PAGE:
Although it is at the stage of draft, the announcement of Amazon should quickly hit in the municipalities: if the group has a preference for a large city of over one million inhabitants is close to an global airport, the location as such is of little importance.
"Let's hold with what we have, and let's keep Amazon here, and if they want to set up a second satellite in a different city in a different state, that might be a sensible thing to do", Moon said.
Amazon said it was seeking proposals by October 19 and would select the location next year.
In a news release, the e-commerce giant said it expects to invest more than $5 billion in construction, and grow this second headquarters to include as many as 50,000 high-paying jobs. This may explain why Amazon's RFP says the company is looking for "a stable and business friendly" environment, which is what you want after you destabilize your current environment and generate hostility.
Today, Amazon employs an estimated 40,000 employees in their home office just North of Seattle's downtown area. "Seattle Mayor Ed Murray is one of them; he pushed a $15 minimum wage law that has cost the poorest the most, and won a tax hike on higher earners earlier this summer".
Mayor Mike Rawlings thinks southern Dallas would fit the bill, according to D Magazine.
Amazon has started a bidding war, but the list of requirements for the newest headquarters is extensive.
Chicago: "Chicago's unmatched workforce, world-class universities and unparalleled access to destinations throughout the world make it the ideal headquarters location for companies large and small", mayoral spokesman Grant Klinzman told the Chicago Sun-Times. The city claiming its led corporate relocations for the past four years and has the infrastructure to get anywhere in the world.
"Michigan's wealth of talent and a vastly improved business climate have perfectly positioned our state to become home to Amazon's next North American headquaters". Wisconsin's legislature recently voted to give Taiwanese manufacturer a $3-billion incentive package to build a $10-billion liquid crystal display factory in the state, for example.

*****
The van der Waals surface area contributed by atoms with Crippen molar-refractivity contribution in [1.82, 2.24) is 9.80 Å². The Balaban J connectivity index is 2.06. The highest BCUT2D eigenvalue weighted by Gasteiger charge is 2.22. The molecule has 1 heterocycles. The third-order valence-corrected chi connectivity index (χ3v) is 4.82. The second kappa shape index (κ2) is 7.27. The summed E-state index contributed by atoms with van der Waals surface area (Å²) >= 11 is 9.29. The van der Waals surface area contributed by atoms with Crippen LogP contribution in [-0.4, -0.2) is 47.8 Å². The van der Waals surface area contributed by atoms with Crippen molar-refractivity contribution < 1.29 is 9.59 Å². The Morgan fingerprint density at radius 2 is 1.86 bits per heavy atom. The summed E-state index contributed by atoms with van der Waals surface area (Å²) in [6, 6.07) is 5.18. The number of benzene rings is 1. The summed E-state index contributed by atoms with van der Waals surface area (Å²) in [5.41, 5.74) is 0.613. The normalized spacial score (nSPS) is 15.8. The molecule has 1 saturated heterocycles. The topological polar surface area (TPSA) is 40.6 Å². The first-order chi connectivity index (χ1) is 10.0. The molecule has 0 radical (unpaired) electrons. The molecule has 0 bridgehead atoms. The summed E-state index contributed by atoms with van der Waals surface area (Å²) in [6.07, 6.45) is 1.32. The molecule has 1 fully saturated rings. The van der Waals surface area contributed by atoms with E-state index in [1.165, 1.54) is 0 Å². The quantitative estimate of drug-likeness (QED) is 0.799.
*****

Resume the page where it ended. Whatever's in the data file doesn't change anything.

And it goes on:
Incentives for Amazon's new headquarters could make sense as a long-term investment that could change the image of a metropolitan area, said Michael Mandel, chief economic strategist for the Progressive Policy Institute, a liberal think tank. "Look forward to submitting a proposal!"
In documentation of its request for cities to bid for the project, Amazon said: "We want to find a city that is excited to work with us and where our customers, employees, and the community can all benefit". "[The] District is open for business and provides the amenities and talented workforce to be a competitive location for major tech firms".
He pointed out that Jersey City, for example, would fit all of the criteria that Amazon is seeking in its RFP, and that it already employs almost 2,000 people in its fulfilment center in Robinson. It is already the eighth-largest U.S. employer.
The municipal casting call is reminiscent of Google's 2010 search for cities in which to roll out its high-speed fiber-optic cable, Google Fiber. But based on the requirements the company released when asking for proposals, Denver could be the flawless match for the headquarters too.